Earlier, another former Indian Union Minister, Subramanyan Swami had in a public meeting in New Delhi underlined the need for both India and Nepal to work together and seek a solution to problems created due to Maoist violence which Nepal is currently having to bear and which India would face in the future.

In fact, even as this is being written fresh reports come in of the spread of Red terror in India – including in Madhya Pradesh and in Uttaranchal, which shares borders with Nepal and China and is fast becoming a “catchment area for Maoists.”

No wonder, then, that UPA chairperson Sonia Gandhi has decided, at the first instance, to convene a meeting of senior Congress leaders of Chattisgarh to discuss the party’s strategy on the Naxal menace.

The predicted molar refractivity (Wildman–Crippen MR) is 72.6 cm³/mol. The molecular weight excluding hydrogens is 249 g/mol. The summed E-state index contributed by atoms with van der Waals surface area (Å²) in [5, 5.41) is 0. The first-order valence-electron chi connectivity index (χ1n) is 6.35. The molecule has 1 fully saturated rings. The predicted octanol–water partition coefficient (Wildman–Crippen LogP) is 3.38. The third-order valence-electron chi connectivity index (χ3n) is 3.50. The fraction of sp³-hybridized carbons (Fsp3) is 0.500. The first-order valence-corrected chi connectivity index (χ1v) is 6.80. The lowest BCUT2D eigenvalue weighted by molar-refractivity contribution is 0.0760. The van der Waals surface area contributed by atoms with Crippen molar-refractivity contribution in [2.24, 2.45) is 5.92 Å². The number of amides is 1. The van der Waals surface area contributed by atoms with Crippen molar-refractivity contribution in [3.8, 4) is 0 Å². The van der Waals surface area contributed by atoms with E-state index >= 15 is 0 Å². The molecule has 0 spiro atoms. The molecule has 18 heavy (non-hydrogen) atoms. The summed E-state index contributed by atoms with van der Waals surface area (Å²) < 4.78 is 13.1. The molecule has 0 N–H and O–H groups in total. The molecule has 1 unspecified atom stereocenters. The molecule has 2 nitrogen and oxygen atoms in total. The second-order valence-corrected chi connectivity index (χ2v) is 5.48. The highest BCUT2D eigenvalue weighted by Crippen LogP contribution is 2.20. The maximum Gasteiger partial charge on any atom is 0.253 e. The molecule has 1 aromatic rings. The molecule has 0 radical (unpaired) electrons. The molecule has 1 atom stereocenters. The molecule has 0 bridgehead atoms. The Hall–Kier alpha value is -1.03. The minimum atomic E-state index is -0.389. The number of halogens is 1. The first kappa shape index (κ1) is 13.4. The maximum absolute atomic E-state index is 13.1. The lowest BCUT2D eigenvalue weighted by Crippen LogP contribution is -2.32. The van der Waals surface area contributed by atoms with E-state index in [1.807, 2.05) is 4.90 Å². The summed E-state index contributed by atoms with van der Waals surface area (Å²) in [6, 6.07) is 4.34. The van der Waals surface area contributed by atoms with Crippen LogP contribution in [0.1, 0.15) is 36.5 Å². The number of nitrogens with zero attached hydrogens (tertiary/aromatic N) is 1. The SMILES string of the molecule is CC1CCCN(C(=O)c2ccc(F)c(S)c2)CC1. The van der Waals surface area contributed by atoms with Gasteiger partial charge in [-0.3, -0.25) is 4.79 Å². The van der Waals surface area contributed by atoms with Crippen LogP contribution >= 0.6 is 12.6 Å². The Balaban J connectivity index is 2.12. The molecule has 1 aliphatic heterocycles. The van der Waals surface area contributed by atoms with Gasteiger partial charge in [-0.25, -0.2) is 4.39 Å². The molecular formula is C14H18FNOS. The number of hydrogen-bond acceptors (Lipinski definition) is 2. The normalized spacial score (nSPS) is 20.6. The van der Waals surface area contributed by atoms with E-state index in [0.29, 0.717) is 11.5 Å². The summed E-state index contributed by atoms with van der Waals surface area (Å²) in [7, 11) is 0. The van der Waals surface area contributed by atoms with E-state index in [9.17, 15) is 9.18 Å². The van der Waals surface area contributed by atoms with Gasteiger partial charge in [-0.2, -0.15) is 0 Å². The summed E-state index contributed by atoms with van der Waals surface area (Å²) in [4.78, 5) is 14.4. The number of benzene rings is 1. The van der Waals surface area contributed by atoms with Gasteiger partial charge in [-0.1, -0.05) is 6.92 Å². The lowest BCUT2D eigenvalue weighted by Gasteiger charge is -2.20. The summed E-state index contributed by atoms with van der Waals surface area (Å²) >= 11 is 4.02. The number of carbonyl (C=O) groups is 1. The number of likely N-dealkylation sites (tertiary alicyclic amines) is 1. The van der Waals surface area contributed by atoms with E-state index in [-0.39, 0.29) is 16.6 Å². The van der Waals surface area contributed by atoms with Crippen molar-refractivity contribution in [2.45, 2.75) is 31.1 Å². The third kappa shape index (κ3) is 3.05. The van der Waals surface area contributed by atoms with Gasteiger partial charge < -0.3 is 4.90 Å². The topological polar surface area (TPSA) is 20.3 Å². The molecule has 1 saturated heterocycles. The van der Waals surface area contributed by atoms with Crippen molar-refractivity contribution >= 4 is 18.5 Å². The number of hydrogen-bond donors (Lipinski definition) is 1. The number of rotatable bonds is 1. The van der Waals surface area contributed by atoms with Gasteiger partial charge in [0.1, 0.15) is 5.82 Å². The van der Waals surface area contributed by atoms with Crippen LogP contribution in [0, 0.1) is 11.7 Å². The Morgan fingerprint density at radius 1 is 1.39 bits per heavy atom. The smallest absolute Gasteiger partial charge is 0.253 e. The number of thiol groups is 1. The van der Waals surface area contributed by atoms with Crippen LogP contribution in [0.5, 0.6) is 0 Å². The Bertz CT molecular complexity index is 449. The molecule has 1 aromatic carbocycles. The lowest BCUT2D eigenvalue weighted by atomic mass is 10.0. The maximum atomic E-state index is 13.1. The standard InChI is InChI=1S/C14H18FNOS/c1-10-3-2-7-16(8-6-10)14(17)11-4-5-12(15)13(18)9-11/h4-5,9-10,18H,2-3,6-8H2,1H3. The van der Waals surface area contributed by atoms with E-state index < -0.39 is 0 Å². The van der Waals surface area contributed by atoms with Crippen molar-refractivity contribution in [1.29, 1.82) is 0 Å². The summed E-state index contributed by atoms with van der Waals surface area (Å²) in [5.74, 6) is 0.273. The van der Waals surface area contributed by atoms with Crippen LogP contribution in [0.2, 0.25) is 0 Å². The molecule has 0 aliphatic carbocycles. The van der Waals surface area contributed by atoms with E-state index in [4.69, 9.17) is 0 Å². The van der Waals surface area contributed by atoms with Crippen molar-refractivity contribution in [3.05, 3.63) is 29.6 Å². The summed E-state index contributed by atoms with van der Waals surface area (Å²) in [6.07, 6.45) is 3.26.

That a significant change in mood and approach to the Maoist issue may be fast developing in India is, incidentally, also underscored in a recent editorial in the Times of India. Revealingly, the lead article in that establishment daily, opens this way: “Indians with a condescending view of Nepali backwardness that has allowed a full-fledged Maoist insurgency to rage in that country would be well to look in their own backyard.” The editorial grimly concludes: “If our political class cannot display the same grit and motivation that the Maosits have, then we are doomed to go the way of Nepal.”

The Other Side

A couple of other indications too point in the general direction that, at long last, India may have discovered the recklessness of playing with Maoist fire to set Nepal alight. Nepal and India are physically linked: if the Nepali house goes on fire, it is unlikely that the Indian house will remain unaffected, if Indians choose to help set it aflame and then cheer from the sidelines.